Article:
As JCA celebrates its 30th Birthday, Steve Jacobson is giving us a recount of the history of JCA and nonprofit technology. Read part 1 here, here's the second installment…
One of the great things about working with nonprofits is the opportunity to help organizations achieve their missions. And, since JCA works with all segments of the nonprofit sector, I’ve been able to experience first-hand the impact our clients have had on the diverse constituents they serve. There are certainly memories that have stuck with me over the years. I remember the excitement and wonderment of a school group visiting the American Museum of Natural History back in 2003, when they first saw the incredible blue whale suspended from the ceiling of the newly renovated Hall of Ocean Life.
Also in 2003, I had been hired to help the National Constitution Center in Philadelphia select and implement some of its systems in advance of it opening. On July 4, I was working onsite at the Constitution Center when, during the dedication, a large portion of the stage frame came crashing down, missing Supreme Court Justice Sandra Day O’Connor by inches, but actually hitting Senator Arlen Specter, Mayor John Street, and NCC president, Joe Torsella. Thankfully, none of the injuries was serious and the rest of the day (including the admissions system!) went on without a hitch.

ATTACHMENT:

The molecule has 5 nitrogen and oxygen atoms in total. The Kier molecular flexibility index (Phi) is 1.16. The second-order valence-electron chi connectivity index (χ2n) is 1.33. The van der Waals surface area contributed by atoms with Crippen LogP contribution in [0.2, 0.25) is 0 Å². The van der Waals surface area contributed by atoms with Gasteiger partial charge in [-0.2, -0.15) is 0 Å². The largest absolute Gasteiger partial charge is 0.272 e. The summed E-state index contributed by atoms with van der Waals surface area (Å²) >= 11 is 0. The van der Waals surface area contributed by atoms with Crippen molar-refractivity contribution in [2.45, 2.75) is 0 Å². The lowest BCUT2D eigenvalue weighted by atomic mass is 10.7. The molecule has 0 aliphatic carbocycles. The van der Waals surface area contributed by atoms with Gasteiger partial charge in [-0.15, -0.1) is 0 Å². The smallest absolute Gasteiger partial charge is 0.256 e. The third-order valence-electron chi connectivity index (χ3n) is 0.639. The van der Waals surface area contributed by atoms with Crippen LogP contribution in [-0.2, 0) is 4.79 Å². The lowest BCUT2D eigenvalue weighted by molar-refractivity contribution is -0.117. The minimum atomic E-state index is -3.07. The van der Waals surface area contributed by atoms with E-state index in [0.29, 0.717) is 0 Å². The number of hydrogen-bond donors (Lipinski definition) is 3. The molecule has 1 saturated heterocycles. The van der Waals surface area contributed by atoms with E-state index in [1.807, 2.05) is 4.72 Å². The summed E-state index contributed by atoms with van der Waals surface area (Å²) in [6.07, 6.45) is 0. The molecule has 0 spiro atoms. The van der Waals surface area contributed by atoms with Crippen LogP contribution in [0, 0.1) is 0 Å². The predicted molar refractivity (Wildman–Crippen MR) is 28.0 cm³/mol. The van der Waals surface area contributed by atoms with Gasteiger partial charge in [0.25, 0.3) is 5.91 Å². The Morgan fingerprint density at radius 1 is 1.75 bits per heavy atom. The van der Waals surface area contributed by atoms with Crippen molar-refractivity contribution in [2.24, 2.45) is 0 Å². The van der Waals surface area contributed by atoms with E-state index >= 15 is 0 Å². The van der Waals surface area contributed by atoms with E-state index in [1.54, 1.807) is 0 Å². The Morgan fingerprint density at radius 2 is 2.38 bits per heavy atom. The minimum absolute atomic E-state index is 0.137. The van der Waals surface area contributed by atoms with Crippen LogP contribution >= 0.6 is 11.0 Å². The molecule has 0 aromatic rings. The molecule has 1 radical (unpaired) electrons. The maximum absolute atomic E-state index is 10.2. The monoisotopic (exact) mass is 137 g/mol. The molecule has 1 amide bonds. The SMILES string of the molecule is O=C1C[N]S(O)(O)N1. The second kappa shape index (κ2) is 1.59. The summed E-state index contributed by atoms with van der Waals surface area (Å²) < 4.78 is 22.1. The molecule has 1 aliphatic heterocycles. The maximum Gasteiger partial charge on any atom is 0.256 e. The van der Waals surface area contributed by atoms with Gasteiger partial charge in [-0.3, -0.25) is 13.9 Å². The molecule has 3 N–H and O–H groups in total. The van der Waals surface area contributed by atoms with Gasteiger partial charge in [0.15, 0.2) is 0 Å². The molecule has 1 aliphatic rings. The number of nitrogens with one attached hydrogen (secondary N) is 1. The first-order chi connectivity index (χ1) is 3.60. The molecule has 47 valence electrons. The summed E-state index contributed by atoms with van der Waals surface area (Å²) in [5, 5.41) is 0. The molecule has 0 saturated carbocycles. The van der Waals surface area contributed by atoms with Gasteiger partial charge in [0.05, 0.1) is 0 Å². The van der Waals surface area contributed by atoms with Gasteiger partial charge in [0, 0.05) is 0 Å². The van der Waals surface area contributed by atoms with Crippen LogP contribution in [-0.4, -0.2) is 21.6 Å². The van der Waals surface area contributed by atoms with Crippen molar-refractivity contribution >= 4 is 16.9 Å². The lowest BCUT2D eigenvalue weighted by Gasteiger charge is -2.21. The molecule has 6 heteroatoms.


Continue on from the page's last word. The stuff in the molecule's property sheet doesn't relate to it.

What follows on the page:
But perhaps the most moving event for me was the one-on-one guided tour that I received at St. Jude Children’s Hospital. Sometimes, when you’re in the fundraising business, we look at very disconnected metrics. How much money do they raise? How many staff are working on the campaign? Other times, we look at metrics related to an organization’s effectiveness or reach. How much do they spend on overhead? Or how many children do they serve? It’s that last one that got me at St. Jude’s. While the number of children that ALSAC (the fundraising organization behind St. Jude’s) supports by providing free care for children stricken with cancer is impressive, the magnitude of their efforts only comes into focus when you see room after room of children, fighting the battle of their lives. I was blessed to have Marilyn Elledge, the esteemed doyenne of ALSAC fundraising, give me one of her last tours before she retired. Marilyn told me stories about valiant struggles, the gratitude of anguished parents, and the hope that, one day, the research at St. Jude’s would eradicate children’s cancer. Needless to say, this reminded me of why I do what I do.
That’s it for now…read more in the third (and final) edition of “JCA Turns 30!”